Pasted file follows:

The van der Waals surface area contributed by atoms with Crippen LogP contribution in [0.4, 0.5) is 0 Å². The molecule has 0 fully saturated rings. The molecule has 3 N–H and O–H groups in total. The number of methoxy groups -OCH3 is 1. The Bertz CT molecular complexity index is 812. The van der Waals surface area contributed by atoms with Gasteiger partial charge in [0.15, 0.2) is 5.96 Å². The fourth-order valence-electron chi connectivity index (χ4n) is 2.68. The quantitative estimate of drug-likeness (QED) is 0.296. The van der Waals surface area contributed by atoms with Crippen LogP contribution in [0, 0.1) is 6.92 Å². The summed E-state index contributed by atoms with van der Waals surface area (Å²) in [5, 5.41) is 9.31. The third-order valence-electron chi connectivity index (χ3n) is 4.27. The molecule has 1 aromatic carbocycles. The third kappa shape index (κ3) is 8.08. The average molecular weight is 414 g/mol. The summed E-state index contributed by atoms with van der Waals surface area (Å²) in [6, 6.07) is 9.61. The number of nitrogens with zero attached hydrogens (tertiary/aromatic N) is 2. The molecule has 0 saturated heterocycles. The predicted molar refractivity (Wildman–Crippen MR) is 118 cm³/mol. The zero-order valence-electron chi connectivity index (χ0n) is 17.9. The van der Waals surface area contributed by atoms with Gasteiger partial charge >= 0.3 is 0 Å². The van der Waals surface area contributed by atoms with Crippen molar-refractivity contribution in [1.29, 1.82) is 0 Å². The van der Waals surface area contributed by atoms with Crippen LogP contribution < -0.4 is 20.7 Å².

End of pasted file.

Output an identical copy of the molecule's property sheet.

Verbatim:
The van der Waals surface area contributed by atoms with Crippen LogP contribution in [0.4, 0.5) is 0 Å². The molecule has 0 fully saturated rings. The molecule has 3 N–H and O–H groups in total. The number of methoxy groups -OCH3 is 1. The Bertz CT molecular complexity index is 812. The van der Waals surface area contributed by atoms with Gasteiger partial charge in [0.15, 0.2) is 5.96 Å². The fourth-order valence-electron chi connectivity index (χ4n) is 2.68. The quantitative estimate of drug-likeness (QED) is 0.296. The van der Waals surface area contributed by atoms with Crippen LogP contribution in [0, 0.1) is 6.92 Å². The summed E-state index contributed by atoms with van der Waals surface area (Å²) in [5, 5.41) is 9.31. The third-order valence-electron chi connectivity index (χ3n) is 4.27. The molecule has 1 aromatic carbocycles. The third kappa shape index (κ3) is 8.08. The average molecular weight is 414 g/mol. The summed E-state index contributed by atoms with van der Waals surface area (Å²) in [6, 6.07) is 9.61. The number of nitrogens with zero attached hydrogens (tertiary/aromatic N) is 2. The molecule has 0 saturated heterocycles. The predicted molar refractivity (Wildman–Crippen MR) is 118 cm³/mol. The zero-order valence-electron chi connectivity index (χ0n) is 17.9. The van der Waals surface area contributed by atoms with Gasteiger partial charge >= 0.3 is 0 Å². The van der Waals surface area contributed by atoms with Crippen molar-refractivity contribution in [1.29, 1.82) is 0 Å². The van der Waals surface area contributed by atoms with Crippen LogP contribution < -0.4 is 20.7 Å².